Planning counts, but so does providence. I made it through the hurricane and the ensuing days in safety and relative comfort, due to impeccable planning by the Children's Hospital administration. But a barge could have easily broken loose and pounded through the adjoining Mississippi levee, as one did in the Industrial Canal.

Don't depend on the government, but don't rule out their ability to help. The failure of the federal government was a major disappointment, but eventually various arms of government did come through. I have my fingers crossed regarding NIH.

Everyone needs an alternate e-mail address. Keep contact lists up-to date, and print out hardcopies. It took almost two weeks to contact the entire faculty in our Institute. It shouldn't have.

Liquid nitrogen dewars are best for emergency storage. Decisions to turn off hospital generators rarely take into account researchers' desires. Dewars can last more than a month without tending, are portable, and can be manually filled. The big ones can hold the same size storage boxes used in -80°C freezers. Plan ahead to have sufficient liquid nitrogen on hand to fill tanks when needed.

Back up your files. Even if infrastructure holds, it will take longer than you think to access critical files from off site. Meanwhile, you can fit 80 gigabytes on a drive the size an iPod. In the end, we FedEx'd these tiny drives to our scientists.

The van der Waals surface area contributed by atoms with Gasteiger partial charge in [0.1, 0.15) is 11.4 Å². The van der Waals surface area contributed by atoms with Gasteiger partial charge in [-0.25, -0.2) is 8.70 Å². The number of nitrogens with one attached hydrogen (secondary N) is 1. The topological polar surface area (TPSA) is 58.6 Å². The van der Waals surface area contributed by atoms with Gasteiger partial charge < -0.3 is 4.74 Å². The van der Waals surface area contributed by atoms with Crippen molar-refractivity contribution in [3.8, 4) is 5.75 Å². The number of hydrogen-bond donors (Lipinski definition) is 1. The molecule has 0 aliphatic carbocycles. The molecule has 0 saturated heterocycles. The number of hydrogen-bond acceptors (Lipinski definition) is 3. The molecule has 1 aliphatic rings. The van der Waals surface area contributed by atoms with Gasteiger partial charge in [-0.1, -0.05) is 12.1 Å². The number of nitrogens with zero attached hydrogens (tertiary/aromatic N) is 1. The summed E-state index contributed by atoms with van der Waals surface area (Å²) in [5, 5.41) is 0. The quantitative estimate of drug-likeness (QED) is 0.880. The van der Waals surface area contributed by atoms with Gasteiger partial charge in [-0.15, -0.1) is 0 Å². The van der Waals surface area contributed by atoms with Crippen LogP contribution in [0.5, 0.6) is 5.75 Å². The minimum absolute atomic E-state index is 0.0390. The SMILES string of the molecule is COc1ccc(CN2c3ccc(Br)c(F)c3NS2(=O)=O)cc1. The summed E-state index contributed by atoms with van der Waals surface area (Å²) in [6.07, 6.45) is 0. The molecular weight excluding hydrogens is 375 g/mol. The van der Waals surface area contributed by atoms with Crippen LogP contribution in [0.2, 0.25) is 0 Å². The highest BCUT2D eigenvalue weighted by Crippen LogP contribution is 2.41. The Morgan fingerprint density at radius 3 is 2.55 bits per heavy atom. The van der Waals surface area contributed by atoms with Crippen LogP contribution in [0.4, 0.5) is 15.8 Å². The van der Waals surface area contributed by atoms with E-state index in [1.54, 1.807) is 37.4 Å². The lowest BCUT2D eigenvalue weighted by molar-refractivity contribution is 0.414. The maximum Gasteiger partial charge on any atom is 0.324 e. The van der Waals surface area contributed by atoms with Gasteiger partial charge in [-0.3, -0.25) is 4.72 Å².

5. Investing in Human Variation

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Large-scale public-private collaboration continues to play a major role in life sciences. Influential scientists are pursuing plans to develop a Human Cancer Genome Project along the same lines as the Human Genome Project. The price tag has been estimated at $1.5 billion in the next 10 years. And just as these plans are ramping up, we've seen plans fulfilled for the last great push in variability investigation. The $135 million International HapMap Project announced the completion of Phase I this year. David R. Bentley, former head of Human Genetics at Wellcome Trust Sanger Institute recently joined genetic-analysis technology company, Solexa, as chief scientist. Here's his take on the next step in understanding human variation: